Your post reminds me of a pugnacious ginger-haired Geordie lad who arrived at Lampeter as an undergraduate the same year as I did, over fifty years ago. He had an extraordinary aversion to the Welsh language to which he gave vent each week in the Junior Common Room when he would go in, seize the copies of Y Cymro and (the now long defunct) Baner ac Amserau Cymru delivered each week, rip them up and consign them to the waste bin with a cry of ‘f***ing Welsh’. The supremy irony was that his surname was Wales.
The only Welsh revolution is the Cymraeg Restoration.
When the Cymry decide they will join Poland, Isreal, Czech, Catalunya, Quebec and Greece, and take respect for their language instead of asking, the revolution will come. If not, it’s a very British funeral.
I am guessing that is not the Greece that banned the Macedonian Slavs who lived in northern Greece from speaking their own language and still has laws against its use in public or officialdom.
Serbia will expand again in the coming centuries, over Macedonia and again into Greece. The Greeks will survive as a people. Will the Cymry?
If the stag of Meurig Sant rises in light, I see flickers of hope burning on Afon Hafren, I see those heros running north into the woods of Ergyng and the lost lands, to hide and pray to our ancestor Caradog’s guiding sprit.
In the Magor/Undy area of Monmouthshire we already had Rockfield Grove inflicted on us for a new development. Now we are getting Greystone Meadows. Execrable, or rather Hynod o Ofnadwy. There again, the aim seems to be to pull all that money from Bristol. To think we also have Bryn Dawnsio/Dancing Hill, which is lovely either way.
I can oly assume that we must be electing the wrong people to the Sennedd.
Let’s change that … soon
25 and 28 makes 53 – there are 60 Assembly members. I understand that this shortfall included Plaid Cymru members not turning up. Would any PC member care to respond?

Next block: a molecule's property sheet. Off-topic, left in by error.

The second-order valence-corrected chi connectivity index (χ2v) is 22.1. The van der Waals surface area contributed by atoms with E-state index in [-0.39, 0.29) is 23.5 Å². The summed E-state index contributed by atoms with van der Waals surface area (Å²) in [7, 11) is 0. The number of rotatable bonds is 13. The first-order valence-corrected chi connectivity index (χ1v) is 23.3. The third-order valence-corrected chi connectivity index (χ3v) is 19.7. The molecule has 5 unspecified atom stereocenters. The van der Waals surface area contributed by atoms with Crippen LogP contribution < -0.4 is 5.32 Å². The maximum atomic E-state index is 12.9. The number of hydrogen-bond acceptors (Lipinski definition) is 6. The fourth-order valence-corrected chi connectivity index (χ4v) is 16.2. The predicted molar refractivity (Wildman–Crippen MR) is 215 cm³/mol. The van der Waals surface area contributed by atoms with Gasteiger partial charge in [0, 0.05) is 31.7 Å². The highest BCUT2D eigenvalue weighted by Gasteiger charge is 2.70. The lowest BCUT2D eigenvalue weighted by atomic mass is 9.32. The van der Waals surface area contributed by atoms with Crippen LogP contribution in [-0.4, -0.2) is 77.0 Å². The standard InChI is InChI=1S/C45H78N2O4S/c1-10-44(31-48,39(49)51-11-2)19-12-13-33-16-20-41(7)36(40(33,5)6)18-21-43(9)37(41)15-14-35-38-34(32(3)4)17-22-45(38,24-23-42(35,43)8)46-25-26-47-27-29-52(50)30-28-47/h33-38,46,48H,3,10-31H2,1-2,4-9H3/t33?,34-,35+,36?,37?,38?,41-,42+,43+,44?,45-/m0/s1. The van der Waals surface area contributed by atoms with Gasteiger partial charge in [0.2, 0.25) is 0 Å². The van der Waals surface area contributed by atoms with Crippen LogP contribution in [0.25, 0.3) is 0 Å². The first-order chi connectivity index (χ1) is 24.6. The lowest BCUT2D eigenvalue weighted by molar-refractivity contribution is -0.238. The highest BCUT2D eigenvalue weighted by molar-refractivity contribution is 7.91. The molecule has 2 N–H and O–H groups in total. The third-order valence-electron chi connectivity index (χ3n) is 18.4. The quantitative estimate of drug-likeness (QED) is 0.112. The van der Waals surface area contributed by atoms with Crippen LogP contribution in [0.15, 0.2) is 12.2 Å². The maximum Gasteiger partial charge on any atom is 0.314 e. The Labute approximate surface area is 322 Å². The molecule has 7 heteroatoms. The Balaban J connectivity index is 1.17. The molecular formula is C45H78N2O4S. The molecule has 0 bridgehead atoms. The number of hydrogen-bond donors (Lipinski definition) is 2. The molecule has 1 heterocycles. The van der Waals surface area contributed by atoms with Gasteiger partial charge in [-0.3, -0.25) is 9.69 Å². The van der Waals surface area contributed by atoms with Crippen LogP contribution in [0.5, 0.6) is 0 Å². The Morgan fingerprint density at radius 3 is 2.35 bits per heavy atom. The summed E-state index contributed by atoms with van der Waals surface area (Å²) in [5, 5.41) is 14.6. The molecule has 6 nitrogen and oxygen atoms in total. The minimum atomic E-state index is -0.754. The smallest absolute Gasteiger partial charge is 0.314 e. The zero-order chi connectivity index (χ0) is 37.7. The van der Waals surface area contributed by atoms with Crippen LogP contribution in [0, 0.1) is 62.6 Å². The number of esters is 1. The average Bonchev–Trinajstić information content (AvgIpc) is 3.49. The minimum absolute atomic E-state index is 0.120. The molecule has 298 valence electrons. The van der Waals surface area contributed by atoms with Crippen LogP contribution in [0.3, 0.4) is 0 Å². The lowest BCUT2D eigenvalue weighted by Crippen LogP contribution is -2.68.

Naming of estates and roads is a responsibility of local councils…..anyone care to respond?
Indeed. Where I live, the County Council appears to have an unvarying and invariable policy of giving the roads purely Welsh names. But I can well imagine that, say, Monmouthshire county councillors – especially those from the eastern fringes – might not see the point!
Da iawn Huw!?
Entirely anecdotal, but I see pretty limited evidence of this trend in my local area. I live in a rural part of north-east Wales only twenty miles or so from the English border. Quite a lot of people here are bilingual, but English tends to be the day-by-day lingua franca, even between people able to speak Welsh, There are a number of people of English origin who’ve settled here, but I’m struck by the number of them who make real efforts to achieve at least some degree of ability to understand, read and speak Welsh – not always with much… Read more »
Mae Bangor wedi bod yn ardal lle mae cymro yn defnyddio saesneg fel ei iaith gynta ers blynyddoedd. Does dim gobaith ohonai yn defnyddio saesneg yn fy ngwlad fy hun oni bai fod y person yn ymddiheuro gynta ei fod ddim yn deall Cymraeg. Maer amser wedi dod i sefyll fyny i rhain syn gwrthod dusgur iaith. Pe bai nhw yn symud i ffrainc does dim siawns y buasair nhw yn plygu drosodd i haerllugrwydd y sais!!
Nid wyf wedi treulio digon o amser o amgylch Bangor i gael synnwyr o’r graddau y mae’r iaith yn cael ei defnyddio yn yr ardal honno. Yma ym Mro Clwyd credaf mai un ffactor arwyddocaol yw nifer y bobl a anwyd yn lleol sydd wedi symud i ffwrdd – i Loegr fel arfer – ar gyfer addysg uwch ac i weithio ac sy’n dychwelyd yn llawer hwyrach mewn bywyd ar ôl iddynt ymddeol. Mae hiraeth yn eu galw adref! Ond erbyn hynny maen nhw wedi colli’r arfer o ddefnyddio, neu hyd yn oed feddwl, yn Gymraeg. Ac mae eu cymdogion… Read more »
Well done Huw. I’m originally from Anglesey. The Welsh names must be used and respected. Shame on Welsh Labour for not protecting the language and original names.